The AIGA Maine Mentorship Program is intended to spark new relationships within Maine’s design community. Starting each February, AIGA Maine pairs emerging designers with seasoned professionals to share their experiences and work towards a set of career goals over the course of three months. Local designers Christina Hill and Megan McConagha participated in our 2015 program.
Set a Schedule
It is critical to treat each other, and the program, with respect. We suggest you create a schedule at the first meeting and stick to it. Our jobs are busy, and it’s natural to put our clients first and everything else second. But we found that our commitment to our sessions created momentum, a genuine connection, and even fueled extra communication between meetings.
Ask Any and All Questions
Neither of us had participated in a mentorship program before, and we were a little unsure how to start. But we let our curiosity about each other, our industry, and our local creative community carry the conversation. The questions that followed helped us determine our goals for the program. We began by defining Christina’s strengths and rethinking her website.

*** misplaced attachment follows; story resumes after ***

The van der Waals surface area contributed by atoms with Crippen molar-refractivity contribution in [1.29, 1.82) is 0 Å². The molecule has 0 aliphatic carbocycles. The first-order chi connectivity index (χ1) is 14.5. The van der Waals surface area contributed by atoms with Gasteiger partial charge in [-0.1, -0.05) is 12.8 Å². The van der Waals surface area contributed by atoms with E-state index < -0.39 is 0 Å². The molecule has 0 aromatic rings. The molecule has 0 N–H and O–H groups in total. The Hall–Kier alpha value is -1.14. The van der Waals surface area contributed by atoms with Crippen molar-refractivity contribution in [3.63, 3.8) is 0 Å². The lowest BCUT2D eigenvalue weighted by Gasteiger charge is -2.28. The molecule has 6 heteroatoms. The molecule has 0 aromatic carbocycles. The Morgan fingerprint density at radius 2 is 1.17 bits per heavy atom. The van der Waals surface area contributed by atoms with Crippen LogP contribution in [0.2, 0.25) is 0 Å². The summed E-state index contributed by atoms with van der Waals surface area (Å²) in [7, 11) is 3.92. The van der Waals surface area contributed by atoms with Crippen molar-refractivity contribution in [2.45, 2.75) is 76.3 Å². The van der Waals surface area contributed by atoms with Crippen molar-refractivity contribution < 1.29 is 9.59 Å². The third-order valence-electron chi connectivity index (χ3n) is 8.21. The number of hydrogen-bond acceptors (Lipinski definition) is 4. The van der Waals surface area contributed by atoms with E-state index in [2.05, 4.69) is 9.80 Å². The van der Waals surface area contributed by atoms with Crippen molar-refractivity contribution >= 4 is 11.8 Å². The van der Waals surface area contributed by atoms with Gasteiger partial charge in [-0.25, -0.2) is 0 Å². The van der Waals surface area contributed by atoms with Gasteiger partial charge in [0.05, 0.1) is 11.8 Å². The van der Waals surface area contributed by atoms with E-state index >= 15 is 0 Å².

Though we had a good sense of what we hoped to accomplish in our meetings, we kept things fluid. We began focusing on web design, and then moved into contracts, then managing clients. But the more we talked and explored, the more we realized what we were really doing was defining Christina’s brand. Though structure is effective, we found our openness and loose approach led us to a new, more impactful direction.
By chance, one of our mentoring sessions overlapped with a meeting Megan was having with a colleague. The colleague ended up joining the mentoring meeting and gave Christina another perspective to consider as we tackled her branding. We found this helpful and felt at the end of the program that we wished we’d brought another colleague or two into the mix to share more ideas with Christina and to help her build her network.
Make it A Two-Way Street
Ours was not a black-and-white student and teacher scenario. We both shared our stories of what works for us, what doesn’t, what we fear, what we hope to achieve. One often thinks the mentee is the only one to grow and learn in these relationships, but the mentor has much to gain, as well. The fresh perspective, curiosity and idealism of the mentee was as valuable as the expertise and seasoned experience of the mentor.
Megan McConagha is the owner of 360 Uncoated
Christina Hill is a designer at Burgess Advertising